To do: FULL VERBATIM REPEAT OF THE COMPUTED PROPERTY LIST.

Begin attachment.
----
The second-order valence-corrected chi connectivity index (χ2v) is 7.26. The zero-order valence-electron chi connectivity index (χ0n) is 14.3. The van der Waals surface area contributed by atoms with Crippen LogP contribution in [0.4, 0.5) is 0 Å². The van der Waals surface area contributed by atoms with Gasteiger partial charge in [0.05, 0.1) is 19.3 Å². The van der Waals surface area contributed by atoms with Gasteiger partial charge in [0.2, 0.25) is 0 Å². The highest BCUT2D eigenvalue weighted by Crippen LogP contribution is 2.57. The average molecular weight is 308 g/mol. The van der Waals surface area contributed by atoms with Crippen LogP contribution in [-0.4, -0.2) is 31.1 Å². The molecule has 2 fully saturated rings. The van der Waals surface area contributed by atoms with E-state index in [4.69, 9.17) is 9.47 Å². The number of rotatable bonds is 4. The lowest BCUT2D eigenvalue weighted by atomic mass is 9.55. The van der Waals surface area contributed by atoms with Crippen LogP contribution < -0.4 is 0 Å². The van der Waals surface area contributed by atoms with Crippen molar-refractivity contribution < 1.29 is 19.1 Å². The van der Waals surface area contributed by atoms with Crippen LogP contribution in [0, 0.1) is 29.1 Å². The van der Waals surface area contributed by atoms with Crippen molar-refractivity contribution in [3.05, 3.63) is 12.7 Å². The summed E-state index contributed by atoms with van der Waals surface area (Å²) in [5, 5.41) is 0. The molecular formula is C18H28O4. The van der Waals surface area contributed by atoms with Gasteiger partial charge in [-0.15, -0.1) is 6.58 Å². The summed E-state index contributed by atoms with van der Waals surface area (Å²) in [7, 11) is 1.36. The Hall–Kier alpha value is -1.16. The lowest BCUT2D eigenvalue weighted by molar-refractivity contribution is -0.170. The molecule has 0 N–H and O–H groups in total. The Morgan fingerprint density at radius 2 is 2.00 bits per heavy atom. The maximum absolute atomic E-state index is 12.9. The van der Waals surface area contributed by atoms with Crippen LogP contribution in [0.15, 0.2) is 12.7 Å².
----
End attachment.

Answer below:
The second-order valence-corrected chi connectivity index (χ2v) is 7.26. The zero-order valence-electron chi connectivity index (χ0n) is 14.3. The van der Waals surface area contributed by atoms with Crippen LogP contribution in [0.4, 0.5) is 0 Å². The van der Waals surface area contributed by atoms with Gasteiger partial charge in [0.05, 0.1) is 19.3 Å². The van der Waals surface area contributed by atoms with Gasteiger partial charge in [0.2, 0.25) is 0 Å². The highest BCUT2D eigenvalue weighted by Crippen LogP contribution is 2.57. The average molecular weight is 308 g/mol. The van der Waals surface area contributed by atoms with Crippen LogP contribution in [-0.4, -0.2) is 31.1 Å². The molecule has 2 fully saturated rings. The van der Waals surface area contributed by atoms with E-state index in [4.69, 9.17) is 9.47 Å². The number of rotatable bonds is 4. The lowest BCUT2D eigenvalue weighted by atomic mass is 9.55. The van der Waals surface area contributed by atoms with Crippen LogP contribution < -0.4 is 0 Å². The van der Waals surface area contributed by atoms with Crippen molar-refractivity contribution < 1.29 is 19.1 Å². The van der Waals surface area contributed by atoms with Crippen LogP contribution in [0, 0.1) is 29.1 Å². The van der Waals surface area contributed by atoms with Crippen molar-refractivity contribution in [3.05, 3.63) is 12.7 Å². The summed E-state index contributed by atoms with van der Waals surface area (Å²) in [5, 5.41) is 0. The molecular formula is C18H28O4. The van der Waals surface area contributed by atoms with Gasteiger partial charge in [-0.15, -0.1) is 6.58 Å². The summed E-state index contributed by atoms with van der Waals surface area (Å²) in [7, 11) is 1.36. The Hall–Kier alpha value is -1.16. The lowest BCUT2D eigenvalue weighted by molar-refractivity contribution is -0.170. The molecule has 0 N–H and O–H groups in total. The Morgan fingerprint density at radius 2 is 2.00 bits per heavy atom. The maximum absolute atomic E-state index is 12.9. The van der Waals surface area contributed by atoms with Crippen LogP contribution in [0.15, 0.2) is 12.7 Å².